Monday, May 25, 2009

Helpful Tool for Understanding Your Neighbour

We all live with people who do not believe the way we do - in our neighbourhoods, at work or at play – people we meet and interact with in our daily lives.
As Christians, if we want to dialogue with them about our own faith, it is sometimes helpful to understand where they are coming from.

Nelson’s Illustrated Guide to Religions by James A Beverley is a wonderful resource to give you an overview of the major religions of the world as well as hundreds of new religious belief systems.

This 850 page volume is well organized into 19 main sections … Baha’i, Branch Davidians, Buddhism, Christian Science, Christian Sectarian Groups, Hinduism, Islam , Jehovah’s Witnesses, Judaism, Mormonism, The New Age, Orthodoxy, Protestantism, Roman Catholicism, Satanism, Scientology, Sikhism, Unification Church, Witchcraft.

These main sections make it easy to find the info that you are looking for regarding any religion or off shoot group.

The book is written in an easy to read and understand way and is meant as an introduction to the different religions, rather than a complicated in depth study.

I appreciated the ten principles the author laid out that form the framework within which he responds to the hundreds of groups and leaders covered in the book.
Principles like the one he lists first … “All religions and philosophies are to be measured by the final revelation of God in Jesus Christ”. (pg8)

While this is not a book you curl up with to read from cover to cover in one sitting , it is a book you will want to keep handy to inform yourself of what a certain religion, referred to in the street or the media , really teaches. Living in a multi cultural world that is shrinking rapidly in so many ways, connecting people shoulder to shoulder … gives Christians an opportunity to be a ‘missionary’ without stepping out of their own neighbourhood. But we cannot be effective if we don’t understand what our friends and neighbours believe.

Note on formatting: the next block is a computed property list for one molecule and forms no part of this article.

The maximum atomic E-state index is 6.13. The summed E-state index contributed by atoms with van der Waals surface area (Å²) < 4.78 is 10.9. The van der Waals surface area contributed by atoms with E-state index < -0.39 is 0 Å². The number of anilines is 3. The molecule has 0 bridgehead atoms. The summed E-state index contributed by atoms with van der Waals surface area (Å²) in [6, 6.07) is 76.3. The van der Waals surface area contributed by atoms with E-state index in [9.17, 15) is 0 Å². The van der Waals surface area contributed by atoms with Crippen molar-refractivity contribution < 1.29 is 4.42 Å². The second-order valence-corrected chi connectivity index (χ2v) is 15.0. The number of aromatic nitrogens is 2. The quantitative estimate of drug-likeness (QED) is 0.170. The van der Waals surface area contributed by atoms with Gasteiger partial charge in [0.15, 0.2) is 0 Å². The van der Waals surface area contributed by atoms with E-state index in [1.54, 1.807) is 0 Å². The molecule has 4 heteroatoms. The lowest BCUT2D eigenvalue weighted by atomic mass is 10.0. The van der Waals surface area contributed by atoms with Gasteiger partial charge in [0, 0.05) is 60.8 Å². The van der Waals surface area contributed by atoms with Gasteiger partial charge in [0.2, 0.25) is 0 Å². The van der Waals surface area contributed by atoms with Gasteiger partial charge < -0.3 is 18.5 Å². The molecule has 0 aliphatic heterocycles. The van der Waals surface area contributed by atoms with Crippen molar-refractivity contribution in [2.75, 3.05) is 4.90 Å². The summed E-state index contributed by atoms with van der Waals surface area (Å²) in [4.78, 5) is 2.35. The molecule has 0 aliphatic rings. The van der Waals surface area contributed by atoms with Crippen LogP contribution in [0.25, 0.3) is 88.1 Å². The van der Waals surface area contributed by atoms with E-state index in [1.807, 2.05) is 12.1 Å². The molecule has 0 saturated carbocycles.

With 'Nelson's Illustrated Guide to Religions' in your hand , you will no longer have an excuse not to know !!


Anonymous said...

While I am sure this book is beneficial. I would like to kindly advise, that, if you seek to learn of another's religion.

It is best, in my opinion, to get the sources from their scholars, and those that propagate their own religion.

For example, you want to know about Hindu's, you would read from their scholars and reputable callers of their religions....etc...I hope you understand what I mean?

Interpreting other's religions, beliefs is not the same as hearing and the insight to one's own religion, especially when they have complete(or almost so) knowledge and the proper way to deliver their messages to others.

Because it is usually delivered from their hearts. Which I feel is easier to understand. Well, let me see if I can explain.

Personally speaking I have benefitted from people when they are truly sincere, as to opposed to those that just want to get their jobs done and be finished. No matter WHAT religion they are from.


Anonymous said...

Just to add, if I may. I'm not implying the author of this book is insincere. Just I feel it's better, in my opinion to get knowledge of others religions from their scholars and those of grounded knowledge.

Well, I hope you have understood me. And thank you for your recommendation of this book.


Julie said...

dear Anonymous... thank you for your comments.
I agree, if you want to know what someone believes it is better to go to the one who believes it rather than a third party telling you what they believe.
And most often,if possible, I prefer to go to the sourse.
But, sometimes you just want an overview to begin to understand and someone else who has done their research well, can capsulize it for you - which can be a helpful starting point.